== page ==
Knife Repair

I do a bit more than just sharpening – de-rusting, cleaning, adjusting and oiling as necessary are included with every sharpening service. I also repair loose slabs and pins. Drop off your damaged knife or email pictures with explanation of problem.

Metal Polishing

I combine old-fashioned service, techniques and workmanship with state-of-the-art technology to provide some pretty nice metal polishing. I polish aluminum, brass, stainless steel and other metals.
CLICK HERE TO SEE SOME PREVIOUS WORK

Repair & Recondition

I repair & recondition all types of tools and cutting instruments.

Restoration

One of my passions is restoration of old tools, giving them many more years of use. I always work to maintain the integrity of original material and design.

Cast Iron Cookware

I de-rust and condition cast iron cookware starting with an electrolysis bath. There is seldom any need for any further surface conditioning with the exception of possibly some light sanding. Then, the conditioning makes them look and cook great.

CLICK HERE TO SEE SOME OF MY WORK

Mail-in Service

Send your items by Priority Mail and they will be returned within 48 to 72 hours. Include return postage with sharpening fees.

Walking Canes

On occassion I will take time to make one of a kind walking canes and staffs. I even take orders for canes and staffs with custom themes. I have done canes for teachers, nurses, soldiers and more. I need months of lead time for custom work.

Electric Knife Sharpener Reviews

I have a lot of callers asking questions about sharpening serrated knives and electric knife blades. Invariably, the discussion will lead to my recommendation for an electric knife sharpener. I have no such recommendation. Over the years I have picked up electric knife sharpeners at flea markets and second-hand stores just so I could take them apart to see what the actual sharpening mechanism is inside. With very few exceptions, the inside of these sharpeners looks like a torture chamber designed for knives.

In the future, and if I purchase anymore of these sharpeners, I will show you some pictures of what your knife is being subjected to if you use one of these devices. In the mean time, pictured below is the best electric knife sharpener I have had the pleasure of working with.

This high-quality electric knife sharpener (Terry Platt) is trusted by professional chefs in and around Mobile, Alabama as well as particular home chefs. Terry uses a 2 -step process using diamond files:

Step 1 – reshapes the angle, sharpens and rejuvenates the gullets

Step 2 – finishes the sharpening process honing and polishing the blade, while touching up the serrated blade teeth

 

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Published: September 19, 2018

Harvey W Peace Handsaw Sharpening

Harvey W Peace Handsaw
Harvey W Peace Handsaw

Harvey W Peace Handsaw

I will sharpen anything you bring me–maybe with the exception of balloons and bubbles. There is, for me at least, a lot of satisfaction in putting things right again. I do love restoring the older things but unless I am already familiar with them, they prove to be a huge distraction. Some times I will spend hours researching a tool brought to me so I will know everything I can before I start on it. The saw shown in the picture to the left is an example of a distraction. I knew right away, when Woody, the customer, handed me the saw, it was special.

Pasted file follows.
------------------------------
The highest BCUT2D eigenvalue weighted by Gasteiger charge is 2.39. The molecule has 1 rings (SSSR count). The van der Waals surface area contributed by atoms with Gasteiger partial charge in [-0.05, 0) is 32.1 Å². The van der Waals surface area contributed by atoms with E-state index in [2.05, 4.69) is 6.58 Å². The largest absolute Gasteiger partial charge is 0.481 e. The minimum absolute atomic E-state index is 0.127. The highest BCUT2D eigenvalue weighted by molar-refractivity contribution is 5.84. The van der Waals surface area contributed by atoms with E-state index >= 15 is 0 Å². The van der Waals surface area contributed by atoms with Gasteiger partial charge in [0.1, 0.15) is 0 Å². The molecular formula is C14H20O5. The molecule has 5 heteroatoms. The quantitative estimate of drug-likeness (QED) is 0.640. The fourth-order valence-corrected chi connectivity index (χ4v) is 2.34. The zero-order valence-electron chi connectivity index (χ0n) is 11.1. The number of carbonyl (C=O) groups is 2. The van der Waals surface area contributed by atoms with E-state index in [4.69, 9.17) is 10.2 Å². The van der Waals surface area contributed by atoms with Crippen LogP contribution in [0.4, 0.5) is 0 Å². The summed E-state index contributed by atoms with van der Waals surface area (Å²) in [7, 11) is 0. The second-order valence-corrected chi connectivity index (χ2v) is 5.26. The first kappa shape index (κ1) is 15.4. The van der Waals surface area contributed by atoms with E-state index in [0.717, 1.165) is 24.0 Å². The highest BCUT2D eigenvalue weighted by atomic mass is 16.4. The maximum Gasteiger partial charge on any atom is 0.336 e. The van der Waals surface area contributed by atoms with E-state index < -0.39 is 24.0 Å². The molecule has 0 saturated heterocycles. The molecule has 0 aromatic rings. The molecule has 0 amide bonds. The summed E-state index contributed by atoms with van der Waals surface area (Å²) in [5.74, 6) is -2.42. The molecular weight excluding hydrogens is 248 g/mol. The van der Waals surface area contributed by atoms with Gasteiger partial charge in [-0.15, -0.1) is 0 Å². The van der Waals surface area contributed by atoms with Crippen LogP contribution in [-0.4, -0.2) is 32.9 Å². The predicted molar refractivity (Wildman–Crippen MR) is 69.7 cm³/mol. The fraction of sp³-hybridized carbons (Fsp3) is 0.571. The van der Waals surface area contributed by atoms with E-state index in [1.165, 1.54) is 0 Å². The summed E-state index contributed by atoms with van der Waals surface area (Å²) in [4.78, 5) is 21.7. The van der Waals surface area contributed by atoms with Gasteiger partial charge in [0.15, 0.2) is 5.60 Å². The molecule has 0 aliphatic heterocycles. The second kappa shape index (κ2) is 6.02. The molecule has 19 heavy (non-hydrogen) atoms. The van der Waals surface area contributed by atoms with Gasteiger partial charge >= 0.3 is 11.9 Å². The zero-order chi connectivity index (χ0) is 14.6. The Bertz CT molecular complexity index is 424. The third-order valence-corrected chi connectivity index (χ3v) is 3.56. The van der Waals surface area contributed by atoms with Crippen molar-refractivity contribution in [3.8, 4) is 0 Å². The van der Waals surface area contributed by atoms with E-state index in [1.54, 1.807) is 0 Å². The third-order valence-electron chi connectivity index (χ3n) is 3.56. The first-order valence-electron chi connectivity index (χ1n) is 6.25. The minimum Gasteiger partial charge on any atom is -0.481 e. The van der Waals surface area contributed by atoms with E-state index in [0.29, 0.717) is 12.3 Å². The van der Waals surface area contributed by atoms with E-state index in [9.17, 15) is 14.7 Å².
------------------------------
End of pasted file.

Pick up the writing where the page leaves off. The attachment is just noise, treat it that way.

Harvey W Peace

Harvey W Peace

This saw was made by Harvey W. Peace in Brooklyn, NY. I would guess it is a late 1800’s or early 1900’s saw. You may be interested in how this saw was manufactured and why there is such a difference between today’s “throw-away” saws and an older generation saw. For the story of of Harvey W. Peace manufacturing go to this site.

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Published: September 7, 2018 | Comments: 0

Vintage Hand Saw Sharpening Service

hand saw sharpening service

Sharpening An Old Panel Saw

 

Super Sharp Shop Hand Saw Sharpening Service

Super Sharp Shop Hand Saw Sharpening Service

Handsaws like the one pictured in this post have blades of spring steel with wooden handles attached. They come in a variety of sizes from about 20″ to over 30″. They are generally used for cutting stock boards. Saws on the shorter end of the scale are often referred to as panel saws; they make excellent toolbox saws and are easier to use in tight spaces or when sawing at an odd angle. However being shorter, they cut less wood per stroke.

Handsaws can have teeth that are filed for either rip cuts or cross cuts. Rip saws are used for cutting with the grain the wood, along the length of the board, and crosscut saws are for cutting across the grain of the board. Rip teeth are shaped like tiny chisels. Crosscut teeth are shaped like little knives. Tooth size is measured in teeth per inch, TPI. The higher the TPI the smaller the teeth. Other things being equal, a saw with finer teeth will cut the same board slower than a saw with coarser teeth but will leave a better cut.

A crosscut handsaw between 7-10 TPI is a very good all-around saw and does a good job on boards around one inch thick, leaving a decent surface but cutting quickly. For rip saws, between 5-7 TPI is a good all-around size for working with one-inch boards.

 

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Published: September 7, 2018